Exhibition Au-delà des limites by teamLab, La Villette

What are the main characteristics of digital art?


In this article, we will define digital art as all the works that take advantage of new technologies to question our relationship to digital.
In this sense, a work cannot be defined as a digital work if just using digital as a simple tool. Digital must be an integral part of the artist’s creative process. He integrates new technologies in order to probe them and understand how they are changing our relationship to the world.


Filipe Vilas-Boas with his work The Punishment.

Work made up of a robotic arm that writes in a frenetic way: “I must not hurt humans… I must not hurt humans”. 

As a consequence, the field of possibilities is very large since each technological innovation opens up new perspectives for artistic creation. Bio art, Net Art, virtual reality, augmented reality, video mapping: digital art is definitely an art with multiple facets that greatly inspires artists. Digital art defies attempts at definition because of its diversity, but let us try to extract some elements that seem characteristic of this artistic movement.




Digital art is about interactivity. It is indeed a break from traditional art forms such as painting and sculpture, which are essentially static art forms, made to be contemplated by the spectator.

With digital art, the relationship between the artwork and the spectator is modified. The artist, by adding different sensors to his work, such as sound, temperature, or movement sensors, will allow the spectator to interact with the work and make it his own. The spectator is no longer in a passive approach but in a proactive one: he participates in the creation of the work, which can then take on infinite forms

However, let’s remember that the border between playful devices and interactive art can be delicate. Indeed, some video games also incorporate the notion of interactivity without belonging to the field of artistic production. The work of art cannot be reduced to entertainment, it must invite reflection and refer us, as spectators, to our own questions.

Interactive installation, Résonance, Studio Tish


The relationship between the work and the spectator is often disrupted when it comes to digital art, and it is the same for the relationship between the work and the artist. To create his work, the artist will often create his own technological tool, which is then responsible for the final rendering of the work. 

The digital artist is often an artist and an engineer, he creates his own software, shapes a computer code and it is the computer that generates the work: we can thus speak about generative art.  

The work, since it is based on an algorithm, does not have a finished form. It is generated in real time, in front of the spectator. Traditional works appear in their completed form whereas digital works remain at the status of “work in progress” as they are constantly evolving. They are a permanent flow. Umberto Eco, speaks about an “open work”.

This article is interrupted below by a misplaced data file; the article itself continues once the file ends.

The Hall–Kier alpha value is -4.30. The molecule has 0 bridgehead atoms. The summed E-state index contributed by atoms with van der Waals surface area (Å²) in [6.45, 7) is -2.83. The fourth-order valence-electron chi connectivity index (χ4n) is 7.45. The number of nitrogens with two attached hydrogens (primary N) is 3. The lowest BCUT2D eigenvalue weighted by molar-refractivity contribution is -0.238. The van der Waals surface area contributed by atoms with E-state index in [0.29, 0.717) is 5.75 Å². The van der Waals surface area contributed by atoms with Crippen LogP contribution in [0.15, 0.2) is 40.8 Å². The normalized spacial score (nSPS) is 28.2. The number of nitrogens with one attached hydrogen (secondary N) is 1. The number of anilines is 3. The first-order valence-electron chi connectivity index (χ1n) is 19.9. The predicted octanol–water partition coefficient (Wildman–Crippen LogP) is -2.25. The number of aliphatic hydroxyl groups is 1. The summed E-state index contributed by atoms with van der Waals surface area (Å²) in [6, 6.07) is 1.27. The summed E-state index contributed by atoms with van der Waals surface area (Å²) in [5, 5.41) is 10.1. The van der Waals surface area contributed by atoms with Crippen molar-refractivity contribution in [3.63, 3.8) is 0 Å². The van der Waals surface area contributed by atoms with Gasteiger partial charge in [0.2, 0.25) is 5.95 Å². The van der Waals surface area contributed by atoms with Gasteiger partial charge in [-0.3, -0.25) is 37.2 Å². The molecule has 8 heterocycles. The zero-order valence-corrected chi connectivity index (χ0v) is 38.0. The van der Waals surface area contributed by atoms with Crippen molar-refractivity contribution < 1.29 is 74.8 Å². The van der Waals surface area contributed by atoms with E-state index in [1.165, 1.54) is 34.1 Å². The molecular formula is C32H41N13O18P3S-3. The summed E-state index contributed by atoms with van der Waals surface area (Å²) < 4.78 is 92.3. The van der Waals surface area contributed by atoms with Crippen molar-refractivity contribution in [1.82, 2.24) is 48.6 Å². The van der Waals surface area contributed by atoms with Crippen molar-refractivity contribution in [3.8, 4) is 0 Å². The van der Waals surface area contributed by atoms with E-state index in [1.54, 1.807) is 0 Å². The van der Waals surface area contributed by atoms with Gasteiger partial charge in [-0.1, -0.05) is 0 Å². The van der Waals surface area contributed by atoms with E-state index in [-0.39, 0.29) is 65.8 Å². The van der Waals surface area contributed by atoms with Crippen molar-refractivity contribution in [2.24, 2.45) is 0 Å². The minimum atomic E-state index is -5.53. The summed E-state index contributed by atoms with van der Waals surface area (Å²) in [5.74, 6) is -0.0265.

Digital works have the characteristic of not being predetermined. The rules of evolution of the work are predefined by the artist but the result is random.

Forays into Clamor IX, Yoshi Sodeoka
This work was generated thanks to an algorithm designed by the artist, which makes it possible to make the visual of the work evolve according to the sound, so that visual and sound production form a harmony.


With digital art, the spectator is thus placed in the middle of an experience as he interacts with the work and the work is generated in front of him according to external parameters.

This notion of experience is central into digital art. The experience is emotional, sensory and physical at the same time and can be enhanced by the immersive aspect of some works. The spectator is then immersed in a visual, auditory, olfactory or tactile experience. All the senses of the spectator are engaged to rethink the frontier between a virtual work (the artist’s work) and the real world (the spectator’s sensations). With traditional works, Artists were interested in the spectator’s mind, but digital artists also take over the spectator’s body and really put it at the centre of the work.


Immorphosis, Collectif Scale

The digital work is therefore a complete break with more traditional works. The work is no longer fixed, it is a permanent flow that is nourished by interactions with its audience, it seeks out the great outdoors, and appeals to all our senses. 

Digital art is deeply in line with the times. Artists are grabbing the digital tools offered by their era, thus allowing infinite creative possibilities, combining art and technology!